You've probably heard of user-generated advertising: cheap, nasty commercials created in dark bedrooms by consumers with nothing better to do. When normal people try to make ads, the result is almost always unremittingly awful.
But undaunted by the thought that perhaps some things are better left to the professionals, O2 is about to go one step further. Forget user-generated advertising, O2 is planning a user-generated brand, backed by user-generated marketing. It's called giffgaff and it's being described as a "people-powered" mobile network. Yes, it will plug into all the sensible, properly managed back-end business of the O2 network. But at the front end, giffgaff is the latest, and boldest, example of an advertiser embracing consumer ownership of its brand.
Giffgaff won't have expensive advertising campaigns. It won't have call centres to help customers use the giff-gaff network. It won't have armies of execs sitting in offices making all the decisions. Instead giffgaff's community of customers will help each other with any problems using the network; online tools will allow customers to ask each other for advice and to share information. The customers will advise on any business decisions the brand needs to make. They will recommend product innovations. They will create their own image for the brand using coloured pixels. And the customers will market the product to other potential customers. As far as is practically possible, it's the consumers who will manage O2's new brand.
In return, the more giffgaff's customers recommend the brand to other users, the more they create user-generated marketing, the more they engage in the community spirit of the brand, the greater the discounts they will receive on giffgaff call rates and top-ups like text messaging.
It's true that O2 has brought in the professionals to get the brand to this stage. Digital agency Albion worked on the business strategy and communication plan for the giffgaff launch, it coined the name (giffgaff means mutual giving) and worked on the design of the website: giffgaff.com. ZenithOptimedia is handling any media planning and buying and Splendid is co-ordinating the publicity. So far, so conventional. After this, though, the brand's in your hands.
More or less, anyway. Of course there's a chief executive, Mike Fairman (the giffgaff Gaffer, according to the company's chatty, uncorporate blog). If customers recommend that giffgaff starts to give all its SIM cards and services away for free I doubt Mike will nod that through. But it's a wonderfully innovative way of building a community of loyal customers in a whoring market where cost is usually more important than relationships. And, of course, the beauty of being powered by the people (rather than an army of expensive employees) is that giffgaff's low overheads mean it can afford to offer a cheaper service.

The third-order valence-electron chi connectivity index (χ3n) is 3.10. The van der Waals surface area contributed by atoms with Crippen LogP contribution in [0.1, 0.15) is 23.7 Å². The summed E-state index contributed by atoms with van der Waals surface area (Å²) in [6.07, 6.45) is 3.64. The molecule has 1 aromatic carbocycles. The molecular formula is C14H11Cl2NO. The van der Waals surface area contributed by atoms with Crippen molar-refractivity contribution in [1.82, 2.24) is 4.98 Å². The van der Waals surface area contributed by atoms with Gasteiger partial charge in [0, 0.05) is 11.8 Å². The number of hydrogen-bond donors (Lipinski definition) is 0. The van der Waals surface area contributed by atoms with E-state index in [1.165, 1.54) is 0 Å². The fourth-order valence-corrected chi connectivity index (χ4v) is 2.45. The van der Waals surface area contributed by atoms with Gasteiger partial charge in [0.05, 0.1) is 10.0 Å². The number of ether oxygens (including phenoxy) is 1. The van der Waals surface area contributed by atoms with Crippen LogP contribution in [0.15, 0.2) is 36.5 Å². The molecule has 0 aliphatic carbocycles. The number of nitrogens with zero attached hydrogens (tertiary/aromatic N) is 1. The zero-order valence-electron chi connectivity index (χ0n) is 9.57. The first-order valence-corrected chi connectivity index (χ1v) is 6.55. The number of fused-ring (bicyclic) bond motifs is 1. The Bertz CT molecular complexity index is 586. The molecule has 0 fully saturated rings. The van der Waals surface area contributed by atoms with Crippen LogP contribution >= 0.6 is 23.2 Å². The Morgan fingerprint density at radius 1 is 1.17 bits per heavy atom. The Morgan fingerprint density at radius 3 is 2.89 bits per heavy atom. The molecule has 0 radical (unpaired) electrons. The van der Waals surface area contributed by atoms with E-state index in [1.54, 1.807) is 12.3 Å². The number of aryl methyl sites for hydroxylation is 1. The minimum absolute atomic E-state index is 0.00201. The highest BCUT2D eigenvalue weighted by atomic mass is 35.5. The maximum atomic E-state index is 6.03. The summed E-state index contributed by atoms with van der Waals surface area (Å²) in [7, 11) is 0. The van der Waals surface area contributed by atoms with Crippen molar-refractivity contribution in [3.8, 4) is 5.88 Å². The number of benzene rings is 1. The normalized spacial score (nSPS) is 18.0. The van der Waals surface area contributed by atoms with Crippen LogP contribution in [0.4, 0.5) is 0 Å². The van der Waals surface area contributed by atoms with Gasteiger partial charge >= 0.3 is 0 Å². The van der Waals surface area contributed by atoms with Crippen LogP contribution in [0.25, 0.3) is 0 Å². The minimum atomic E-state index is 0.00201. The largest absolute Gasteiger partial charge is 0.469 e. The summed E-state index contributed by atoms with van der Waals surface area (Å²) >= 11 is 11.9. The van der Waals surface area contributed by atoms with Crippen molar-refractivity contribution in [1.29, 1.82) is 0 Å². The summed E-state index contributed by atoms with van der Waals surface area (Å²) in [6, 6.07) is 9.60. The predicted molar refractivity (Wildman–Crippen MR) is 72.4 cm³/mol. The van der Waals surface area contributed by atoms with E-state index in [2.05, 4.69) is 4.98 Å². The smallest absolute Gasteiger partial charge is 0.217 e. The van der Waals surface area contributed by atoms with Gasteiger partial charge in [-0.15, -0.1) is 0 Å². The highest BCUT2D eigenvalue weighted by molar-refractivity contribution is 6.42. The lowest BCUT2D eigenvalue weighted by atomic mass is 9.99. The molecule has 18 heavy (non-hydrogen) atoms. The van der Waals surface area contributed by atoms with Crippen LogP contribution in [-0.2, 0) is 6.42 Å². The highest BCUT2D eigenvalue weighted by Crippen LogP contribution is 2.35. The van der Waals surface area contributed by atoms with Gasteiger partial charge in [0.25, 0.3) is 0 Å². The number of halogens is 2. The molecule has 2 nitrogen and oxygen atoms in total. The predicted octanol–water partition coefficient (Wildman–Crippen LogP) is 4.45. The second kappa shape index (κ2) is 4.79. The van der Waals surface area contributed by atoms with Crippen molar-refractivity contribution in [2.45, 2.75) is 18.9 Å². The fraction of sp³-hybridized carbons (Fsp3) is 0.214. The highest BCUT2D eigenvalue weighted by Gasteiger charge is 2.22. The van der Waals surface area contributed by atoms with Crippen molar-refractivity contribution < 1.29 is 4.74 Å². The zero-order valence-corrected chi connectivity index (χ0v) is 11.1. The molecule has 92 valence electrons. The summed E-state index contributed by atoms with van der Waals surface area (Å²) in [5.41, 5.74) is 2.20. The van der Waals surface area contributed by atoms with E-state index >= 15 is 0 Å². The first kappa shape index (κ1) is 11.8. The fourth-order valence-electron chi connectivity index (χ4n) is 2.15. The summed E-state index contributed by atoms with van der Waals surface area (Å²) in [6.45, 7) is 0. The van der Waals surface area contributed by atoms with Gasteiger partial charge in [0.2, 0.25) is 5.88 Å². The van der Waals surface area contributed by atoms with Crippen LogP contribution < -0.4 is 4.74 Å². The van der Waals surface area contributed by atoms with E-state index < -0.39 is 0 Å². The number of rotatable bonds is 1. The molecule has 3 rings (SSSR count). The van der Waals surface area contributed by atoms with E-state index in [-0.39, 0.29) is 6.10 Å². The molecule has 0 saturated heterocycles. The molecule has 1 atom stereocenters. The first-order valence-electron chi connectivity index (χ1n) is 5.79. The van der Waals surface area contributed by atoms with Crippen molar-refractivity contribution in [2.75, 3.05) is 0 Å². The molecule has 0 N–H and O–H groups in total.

Could giffgaff herald a new decentralised approach to brand strategy and marketing? The idea that consumers now control brands is certainly fashionable – but a frightening one. These days, consumers can undermine billions of pounds and decades worth of marketing heritage with a single viral or blog about a brand. That's a troubling prospect for marketers. Ceding control of your brand to your customers is the sort of idea that advertisers talk a lot about. Very, very rarely do marketers actually step back and encourage it.
Best in Show: Dixons (M&C Saatchi)
Dixons is not a brand you'd associate with good advertising. Nor is it a brand you'd associate with a sense of fun. But it's just launched a spirited new print campaign that does wonders for its image.
The ads have been created by M&C Saatchi, and represent some of the best copywriting you'll see anywhere this year. They're joyful to read, give a clever kick to the competition on the High Street, and have managed to annoy Harrods and John Lewis. Dixons has always been easily dismissed as a grubby supplier of commoditised technology. This ad makes you think again.Reuse content